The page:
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My question might sound very naive and stupid but I am hopeless now. I read so many websites and pages but could not figure out this PCR primer design thing completely.

Some genes are on the reverse strand of the DNA as we can see on the certain databases. Like this: enter image description here

Source: http://www.wormbase.org/species/c_elegans/gene/WBGene00019616#0de1-9g4356caf-3

So when I click and get the sequence data of that gene, it also says it's on (-) strand. My most potentially silly question is: Do I just copy paste that sequence and try to find my primers manually or do I need to get a reverse complement of that sequence to make it (+) strand so I can design my primers? This minus, plus stand and reverse complement thing confuses me a lot! And I also do not get why do we get the reverse complement of the reverse primer sequence once we design it.

Thanks for the help in advance!

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Not a stupid question at all. I was just as confused by this as a beginner in molecular biology. You get the hang of it after a while. :)

I find it much more difficult to design primers from just one strand, especially the minus strand, so I always try to get both to work with. If you don't feel like doing that, just one strand is sufficient (plus or minus), but I would recommend at least getting the reverse complement in your case because plus strands are much easier to work with.

For a quick example, let's say I have a ten bp sequence I want to design primers for and this is my plus sequence:

5' ATAACTTCGT 3'

Now let's say I want a three bp primer. So the forward primer would simply be 5' ATA 3', that's easy. The reverse primer, if I just take it from there without flipping it, would be 5' CGT 3'. But if I put that into my PCR reaction, it will not do anything because DNA binds to it's complement strand, meaning that primer would only bind to 3' ACG 5', or 5' GCA 3'. So instead, I'm going to want 3' ACG 5' because it will bind to its compliment, the 5' CGT 3' part of my sequence. (Technical issue here, suppliers usually only give the option to write in 5' to 3', which makes sense, but you must remember to flip your reverse primer before giving it to them because it will be in 3' to 5' originally. In this case, I would ask for 5' GCA 3'.)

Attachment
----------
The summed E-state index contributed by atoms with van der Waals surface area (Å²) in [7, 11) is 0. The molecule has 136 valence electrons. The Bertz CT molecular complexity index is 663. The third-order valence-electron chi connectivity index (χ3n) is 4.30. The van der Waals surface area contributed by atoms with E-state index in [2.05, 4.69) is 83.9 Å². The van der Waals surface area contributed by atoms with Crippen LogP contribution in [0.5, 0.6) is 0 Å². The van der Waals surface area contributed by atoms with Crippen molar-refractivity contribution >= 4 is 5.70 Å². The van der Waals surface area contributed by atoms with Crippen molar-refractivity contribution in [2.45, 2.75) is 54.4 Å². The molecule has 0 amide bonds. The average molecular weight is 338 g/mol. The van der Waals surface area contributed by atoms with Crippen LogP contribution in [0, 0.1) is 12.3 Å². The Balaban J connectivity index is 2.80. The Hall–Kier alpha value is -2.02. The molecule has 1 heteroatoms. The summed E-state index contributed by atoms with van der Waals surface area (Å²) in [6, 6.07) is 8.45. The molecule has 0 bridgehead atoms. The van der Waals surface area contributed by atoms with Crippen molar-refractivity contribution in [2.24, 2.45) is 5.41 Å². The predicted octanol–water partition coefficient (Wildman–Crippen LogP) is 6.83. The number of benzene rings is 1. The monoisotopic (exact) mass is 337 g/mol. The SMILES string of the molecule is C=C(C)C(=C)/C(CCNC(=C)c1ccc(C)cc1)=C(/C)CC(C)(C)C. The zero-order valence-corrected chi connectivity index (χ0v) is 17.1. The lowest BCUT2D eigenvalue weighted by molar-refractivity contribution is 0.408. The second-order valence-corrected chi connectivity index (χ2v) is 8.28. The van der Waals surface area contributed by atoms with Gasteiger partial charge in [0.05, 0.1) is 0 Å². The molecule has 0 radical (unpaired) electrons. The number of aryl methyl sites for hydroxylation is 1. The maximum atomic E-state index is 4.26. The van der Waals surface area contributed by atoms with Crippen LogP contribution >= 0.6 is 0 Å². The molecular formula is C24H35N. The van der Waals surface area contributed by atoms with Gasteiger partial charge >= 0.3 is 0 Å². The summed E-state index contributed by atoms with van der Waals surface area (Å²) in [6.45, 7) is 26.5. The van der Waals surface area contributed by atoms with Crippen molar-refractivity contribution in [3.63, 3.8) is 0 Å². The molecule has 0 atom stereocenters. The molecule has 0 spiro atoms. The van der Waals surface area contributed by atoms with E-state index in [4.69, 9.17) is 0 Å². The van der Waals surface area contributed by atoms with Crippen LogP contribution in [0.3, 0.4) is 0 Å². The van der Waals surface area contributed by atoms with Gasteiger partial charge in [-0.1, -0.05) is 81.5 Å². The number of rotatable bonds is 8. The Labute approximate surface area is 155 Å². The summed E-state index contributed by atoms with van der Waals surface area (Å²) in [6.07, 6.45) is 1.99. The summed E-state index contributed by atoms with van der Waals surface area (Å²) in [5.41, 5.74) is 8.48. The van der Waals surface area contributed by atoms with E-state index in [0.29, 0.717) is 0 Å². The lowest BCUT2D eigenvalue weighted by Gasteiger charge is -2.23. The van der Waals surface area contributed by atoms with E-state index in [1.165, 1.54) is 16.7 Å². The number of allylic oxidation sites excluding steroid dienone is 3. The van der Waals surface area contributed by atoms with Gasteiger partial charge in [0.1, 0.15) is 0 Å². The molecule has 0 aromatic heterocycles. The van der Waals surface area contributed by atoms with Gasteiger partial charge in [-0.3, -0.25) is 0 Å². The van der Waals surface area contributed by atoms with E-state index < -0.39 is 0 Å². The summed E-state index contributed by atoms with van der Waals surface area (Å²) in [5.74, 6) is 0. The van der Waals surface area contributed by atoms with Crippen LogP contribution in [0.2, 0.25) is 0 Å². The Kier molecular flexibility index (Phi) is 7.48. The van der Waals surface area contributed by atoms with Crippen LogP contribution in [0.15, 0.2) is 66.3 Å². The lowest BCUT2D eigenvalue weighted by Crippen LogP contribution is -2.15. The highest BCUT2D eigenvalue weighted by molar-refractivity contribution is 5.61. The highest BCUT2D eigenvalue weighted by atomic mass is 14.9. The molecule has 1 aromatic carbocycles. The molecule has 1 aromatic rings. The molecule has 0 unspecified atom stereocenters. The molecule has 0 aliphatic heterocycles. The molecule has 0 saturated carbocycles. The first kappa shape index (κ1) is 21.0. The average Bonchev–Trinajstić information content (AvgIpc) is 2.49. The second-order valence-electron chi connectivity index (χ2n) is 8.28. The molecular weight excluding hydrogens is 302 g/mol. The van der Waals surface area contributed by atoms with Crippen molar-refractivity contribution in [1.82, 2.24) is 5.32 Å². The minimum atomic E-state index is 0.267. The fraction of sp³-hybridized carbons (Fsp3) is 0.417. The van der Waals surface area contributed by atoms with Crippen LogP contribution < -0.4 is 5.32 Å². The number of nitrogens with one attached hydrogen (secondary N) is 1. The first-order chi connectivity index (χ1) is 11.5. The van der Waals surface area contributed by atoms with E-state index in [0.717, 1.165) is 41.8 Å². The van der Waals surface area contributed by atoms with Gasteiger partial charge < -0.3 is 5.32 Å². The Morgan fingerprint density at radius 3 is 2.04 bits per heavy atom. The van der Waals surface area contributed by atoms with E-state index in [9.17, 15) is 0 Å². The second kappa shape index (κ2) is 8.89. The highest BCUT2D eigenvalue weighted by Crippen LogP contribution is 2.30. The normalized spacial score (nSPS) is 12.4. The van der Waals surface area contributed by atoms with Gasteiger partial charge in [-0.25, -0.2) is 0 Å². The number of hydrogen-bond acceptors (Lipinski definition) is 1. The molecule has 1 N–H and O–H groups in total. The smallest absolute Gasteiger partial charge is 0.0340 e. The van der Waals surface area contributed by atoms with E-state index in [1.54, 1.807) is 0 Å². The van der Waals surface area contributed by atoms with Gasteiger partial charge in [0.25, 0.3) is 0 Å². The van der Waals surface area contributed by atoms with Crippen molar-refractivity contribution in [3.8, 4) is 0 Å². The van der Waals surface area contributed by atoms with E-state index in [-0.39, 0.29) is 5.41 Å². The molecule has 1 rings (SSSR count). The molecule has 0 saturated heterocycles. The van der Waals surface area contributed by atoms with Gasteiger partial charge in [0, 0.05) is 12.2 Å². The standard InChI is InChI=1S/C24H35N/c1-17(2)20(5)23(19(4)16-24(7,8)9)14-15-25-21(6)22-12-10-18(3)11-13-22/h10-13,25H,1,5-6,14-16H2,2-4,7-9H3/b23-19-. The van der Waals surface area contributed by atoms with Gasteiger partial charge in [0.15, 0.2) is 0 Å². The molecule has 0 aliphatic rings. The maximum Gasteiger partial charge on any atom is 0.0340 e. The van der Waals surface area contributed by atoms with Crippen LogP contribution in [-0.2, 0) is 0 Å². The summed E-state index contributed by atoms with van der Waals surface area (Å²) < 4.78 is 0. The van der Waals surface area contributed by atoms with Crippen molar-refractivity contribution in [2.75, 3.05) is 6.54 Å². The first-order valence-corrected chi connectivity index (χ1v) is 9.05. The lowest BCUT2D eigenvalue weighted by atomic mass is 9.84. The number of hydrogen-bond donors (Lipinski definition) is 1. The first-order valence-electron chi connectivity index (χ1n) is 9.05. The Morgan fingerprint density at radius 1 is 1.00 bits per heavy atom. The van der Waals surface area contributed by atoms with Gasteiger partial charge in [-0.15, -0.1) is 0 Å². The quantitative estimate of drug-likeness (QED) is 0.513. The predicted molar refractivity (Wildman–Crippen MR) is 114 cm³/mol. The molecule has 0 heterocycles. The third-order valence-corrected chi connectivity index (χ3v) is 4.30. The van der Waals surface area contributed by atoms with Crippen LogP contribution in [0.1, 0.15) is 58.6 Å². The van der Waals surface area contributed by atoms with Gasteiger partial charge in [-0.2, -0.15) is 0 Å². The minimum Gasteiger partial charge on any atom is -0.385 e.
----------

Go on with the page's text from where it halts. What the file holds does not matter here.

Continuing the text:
This is easier to visualize if I have both the plus and minus strand though, which would look like this:

5' ATAACTTCGT 3'
3' TATTGAAGCA 5'

If you have both strands like the example above, you can find both the forward and reverse primer without much difficulty.

I could give a more comprehensive answer of how this all works out during DNA replication that would involve illustrations, allegories, and maybe a few mildly humorous jokes, but I would hate to bore you unnecessarily, so let me know if you understand now or if you need more. ;)

Edit: Exactly (to your third comment I mean)! Remember, DNA is always read and replicated 5' to 3', so the forward primer will bind to the minus strand and be replicated 5' to 3', so will extend the sequence to the right. The reverse primer is the opposite, 3' to 5', so it will extend the plus strand to the left. After both of those happen, you will end up with two full strands. As promised, here is an illustration:

Primers During PCR

Now, to your question about Primer-BLAST. You do not have to enter a plus strand, but the tool is assuming that you are entering the plus strand, so you will get the right primers, it will just call them the wrong names (i.e. with the example above, it would give you 5' GCA 3' as your forward primer and 5' ATA 3' as your reverse). The forward and reverse primers are treated exactly the same, so this wouldn't throw off your PCR, but it would be incorrect nonetheless. To avoid confusion, I suggest utilizing a tool to reverse-compliment your minus sequence into plus before running it. It's rather easy to get the reverse compliment of any sequence; here is a good tool for that.

I hope this helps. :)

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  • $\begingroup$ Thank you very much for the answer with a positive attitude. :) It indeed helped me to establish some concepts in my head. If you feel like elaborating your answer and have time for it, feel free to do so, I would read it with pleasure :) However, some confusion continues. When we design a forward primer, it is to bind to + strand, and reverse binds to the - strand, no? So if I am correct, wouldn't the fwd primer: 5'-TAT so it binds to 5'-ATA? And rev: 5'CGT so it binds to 5'-ACG on - strand? Or am I completely wrong now? $\endgroup$ – user19666 Feb 16 '17 at 10:47
  • $\begingroup$ And another thing: If I decide to use primer-BLAST to design primers, do I still need to reverse complement the sequence or it does not matter anymore it is + or - strand as the program will calculate the possible primers? $\endgroup$ – user19666 Feb 16 '17 at 11:15
  • $\begingroup$ Oh no, ok now I got it. Fwd primer extends the - strand and rev is the other way around. So what you say definitely makes sense now. But my BLAST question is still on :) $\endgroup$ – user19666 Feb 16 '17 at 12:22
  • $\begingroup$ Thank you very much :) Finally I can design some primers! Have a great day. $\endgroup$ – user19666 Feb 17 '17 at 8:42
  • $\begingroup$ My pleasure. :) Good luck! $\endgroup$ – CDB Feb 17 '17 at 17:13

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